Friday, April 10, 2009

One writer sees end of traditional country music, another says Swift brings young people back to it

"Country music just ain't what it used to be," Steve Tuttle writes for Newsweek Xtra, the magazine's online add-on. Writing before this week's Academy of Country Music Awards, he said, "If past concert appearances are any indication, the nominees for vocalist of the year will be dressed in skintight, revealing tops, some with long, flowing blond hair and deep golden tans. And that's just the men."

The description also fits Carrie Underwood, who was named both vocalist and entertainer of the year. "Women ruled the awards show," writes Shannon Mason Brock of The Anderson News in Lawrenceburg, Ky., noting among others the Crystal Milestone Award to Taylor Swift "for selling CDs and bringing young people back to country music." To read the column by Brock, a recent University of Kentucky graduate, click here.

Tuttle calls the 19-year-old Swift, left, "today's Nashville 'it' girl" and an example of the trend he doesn't like. But he notes that the definition of country music has been debated since the Carter Family made their first recordings in 1927, but in recent years the genre has blurred beyond recognition. He dubs Garth Brooks "the final nail in the honky-tonk coffin. His pop-sounding megahits and his wacky flying over arena stages on a wire in his way-too-tight Wranglers made my skin crawl. Almost two decades later, and by today's Rascal Flatts-ian standards, I consider him almost a modern-day Hank Williams."

But Tuttle says he's learned to accept the world as it is. "Today's producers are just giving people what they want, navigating the market as best they can," he writes. "It's a business, after all. Today's suburban music buyers don't labor in coal mines or cheat on their wives. Well, they don't work in coal mines, anyway. Songwriters and hit makers write about what they know, just as their forefathers did, except now what they know is driving the kids to Target in the minivan, or staying at home because they're unemployed. So maybe country sounds and lyrics veering a little toward spit-polished pop music aren't a sign of the end of the world, but something gritty and real has been lost. They borrow the vernacular of country music, the genuineness and masculinity of that hard-knock life, but they morph it into something that's barely recognizable. The rough edges and authenticity have been sanded off." (Read more)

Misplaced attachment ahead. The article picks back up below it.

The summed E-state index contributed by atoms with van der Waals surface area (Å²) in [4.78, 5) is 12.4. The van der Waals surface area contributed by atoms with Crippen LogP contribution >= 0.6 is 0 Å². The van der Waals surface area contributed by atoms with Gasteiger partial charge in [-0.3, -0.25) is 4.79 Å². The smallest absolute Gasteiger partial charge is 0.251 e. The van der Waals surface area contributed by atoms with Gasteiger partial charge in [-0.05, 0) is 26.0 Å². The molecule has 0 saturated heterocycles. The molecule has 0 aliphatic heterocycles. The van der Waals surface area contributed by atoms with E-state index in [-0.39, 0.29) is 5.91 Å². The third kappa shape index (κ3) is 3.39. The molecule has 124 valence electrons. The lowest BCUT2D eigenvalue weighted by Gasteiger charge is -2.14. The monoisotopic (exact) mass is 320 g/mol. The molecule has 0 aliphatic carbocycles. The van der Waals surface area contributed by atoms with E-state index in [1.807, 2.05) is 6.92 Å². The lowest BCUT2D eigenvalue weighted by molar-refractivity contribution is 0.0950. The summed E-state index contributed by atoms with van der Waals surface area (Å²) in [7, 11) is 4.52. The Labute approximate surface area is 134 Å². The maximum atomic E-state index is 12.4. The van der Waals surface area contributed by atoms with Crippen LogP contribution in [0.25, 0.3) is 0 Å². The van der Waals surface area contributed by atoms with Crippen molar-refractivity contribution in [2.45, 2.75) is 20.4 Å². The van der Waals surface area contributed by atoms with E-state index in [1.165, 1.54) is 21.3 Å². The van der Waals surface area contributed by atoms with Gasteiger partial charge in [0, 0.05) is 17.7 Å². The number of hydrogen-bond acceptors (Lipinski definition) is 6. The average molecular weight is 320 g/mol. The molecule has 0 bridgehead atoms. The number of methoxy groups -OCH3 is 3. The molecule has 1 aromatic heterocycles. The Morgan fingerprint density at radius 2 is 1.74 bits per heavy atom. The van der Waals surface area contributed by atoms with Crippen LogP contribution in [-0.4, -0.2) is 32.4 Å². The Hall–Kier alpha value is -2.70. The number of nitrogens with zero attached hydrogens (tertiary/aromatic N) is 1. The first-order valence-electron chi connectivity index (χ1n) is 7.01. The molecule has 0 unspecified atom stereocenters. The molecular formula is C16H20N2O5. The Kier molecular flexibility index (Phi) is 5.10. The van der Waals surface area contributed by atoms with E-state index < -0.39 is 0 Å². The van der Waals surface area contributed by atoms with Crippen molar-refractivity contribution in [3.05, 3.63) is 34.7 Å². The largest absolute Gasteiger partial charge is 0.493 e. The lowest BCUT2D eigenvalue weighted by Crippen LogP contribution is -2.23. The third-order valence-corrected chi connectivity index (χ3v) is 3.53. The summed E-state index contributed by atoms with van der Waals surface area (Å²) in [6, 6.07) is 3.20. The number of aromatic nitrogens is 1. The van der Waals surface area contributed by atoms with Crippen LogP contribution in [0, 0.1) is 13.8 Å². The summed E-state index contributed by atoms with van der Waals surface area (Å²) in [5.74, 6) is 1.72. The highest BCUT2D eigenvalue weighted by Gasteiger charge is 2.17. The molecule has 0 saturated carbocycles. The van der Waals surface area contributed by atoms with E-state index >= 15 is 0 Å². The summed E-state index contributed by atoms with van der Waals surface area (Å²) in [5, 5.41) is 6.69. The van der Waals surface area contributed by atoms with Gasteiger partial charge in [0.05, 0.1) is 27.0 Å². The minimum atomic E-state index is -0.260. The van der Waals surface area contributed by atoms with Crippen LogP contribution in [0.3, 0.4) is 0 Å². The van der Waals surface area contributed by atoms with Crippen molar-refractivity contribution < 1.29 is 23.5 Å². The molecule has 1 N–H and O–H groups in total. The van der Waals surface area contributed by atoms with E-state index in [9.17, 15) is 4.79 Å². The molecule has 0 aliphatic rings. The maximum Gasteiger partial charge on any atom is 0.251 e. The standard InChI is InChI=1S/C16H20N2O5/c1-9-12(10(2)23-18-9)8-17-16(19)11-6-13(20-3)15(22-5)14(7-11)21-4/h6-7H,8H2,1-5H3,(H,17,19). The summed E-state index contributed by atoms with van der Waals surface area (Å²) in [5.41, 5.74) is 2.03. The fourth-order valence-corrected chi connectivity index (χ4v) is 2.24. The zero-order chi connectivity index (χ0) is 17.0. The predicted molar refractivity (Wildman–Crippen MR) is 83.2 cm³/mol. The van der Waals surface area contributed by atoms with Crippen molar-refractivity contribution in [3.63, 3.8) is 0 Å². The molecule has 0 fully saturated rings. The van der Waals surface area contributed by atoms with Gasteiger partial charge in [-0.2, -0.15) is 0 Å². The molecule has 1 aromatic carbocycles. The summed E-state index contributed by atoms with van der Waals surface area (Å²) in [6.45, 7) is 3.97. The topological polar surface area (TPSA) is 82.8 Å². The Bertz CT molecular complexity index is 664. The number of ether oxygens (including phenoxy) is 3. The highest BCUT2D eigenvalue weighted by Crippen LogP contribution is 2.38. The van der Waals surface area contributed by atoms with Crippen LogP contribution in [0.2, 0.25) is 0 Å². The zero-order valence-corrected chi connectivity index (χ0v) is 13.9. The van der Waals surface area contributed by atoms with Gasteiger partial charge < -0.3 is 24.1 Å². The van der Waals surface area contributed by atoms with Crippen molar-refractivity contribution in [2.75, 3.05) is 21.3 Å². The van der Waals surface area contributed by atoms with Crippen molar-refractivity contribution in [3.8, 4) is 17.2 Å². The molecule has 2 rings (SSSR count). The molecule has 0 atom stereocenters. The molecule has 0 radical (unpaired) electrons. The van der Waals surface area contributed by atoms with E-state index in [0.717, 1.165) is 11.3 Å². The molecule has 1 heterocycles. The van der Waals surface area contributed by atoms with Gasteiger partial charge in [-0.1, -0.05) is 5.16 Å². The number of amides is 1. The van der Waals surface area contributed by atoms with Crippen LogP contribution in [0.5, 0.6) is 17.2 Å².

We also recommend watching the article's slideshow of country stars from the beginning, including Patsy Cline, above, who some argued was too "pop" and was one of Swift's early favorites. We've seen most of the photos before; the better parts are the captions by Sarah Ball. To watch the show, click here.

1 comment:

GAIL HAGANS TOWNS said...

Hi Al:

I'm not a big country music fan, but as a Gen X black woman raised in Atlanta, I like the "new" country a lot better than the traditional music I heard growing up back in the day. And yes, I pile the kids in the Sequoia and drive to Target, Walmart SuperCenter and the likes ;)


Although "Coal Miner's Daughter" is one of my favorite movies ever, I think I was always more drawn to the stories in country lyrics and the stories behind the artists, rather than the sound.

Tuttle makes an excellent point of today's singers/songwriters giving listeners what they want to hear and what they know. I think as a culture, we're seeing the same thing in R&B, hip-hop, blues, even gospel. Heck, we could probably say the same about journalism.

But times change, as do the environments that musicians come out of---making the sound and feel different for users across generations.

My husband, 5 years older, refuses to listen to holy hip hop or gussied-up Christian pop. Instead, he still wants to hear Albertina Walker, the Oak Ridge Boys and Shirley Ceasar on Sunday mornings.

But what we feel, what we write and what we record comes out of our own experiences. With the recession and all of the other uncertainties out there these days, it'll be interesting in about, oh 2-3 years, to see what kind of music comes out of this.

BTW: I got to your page from a link on the obit of a former newsroom colleague--Rich Whitt.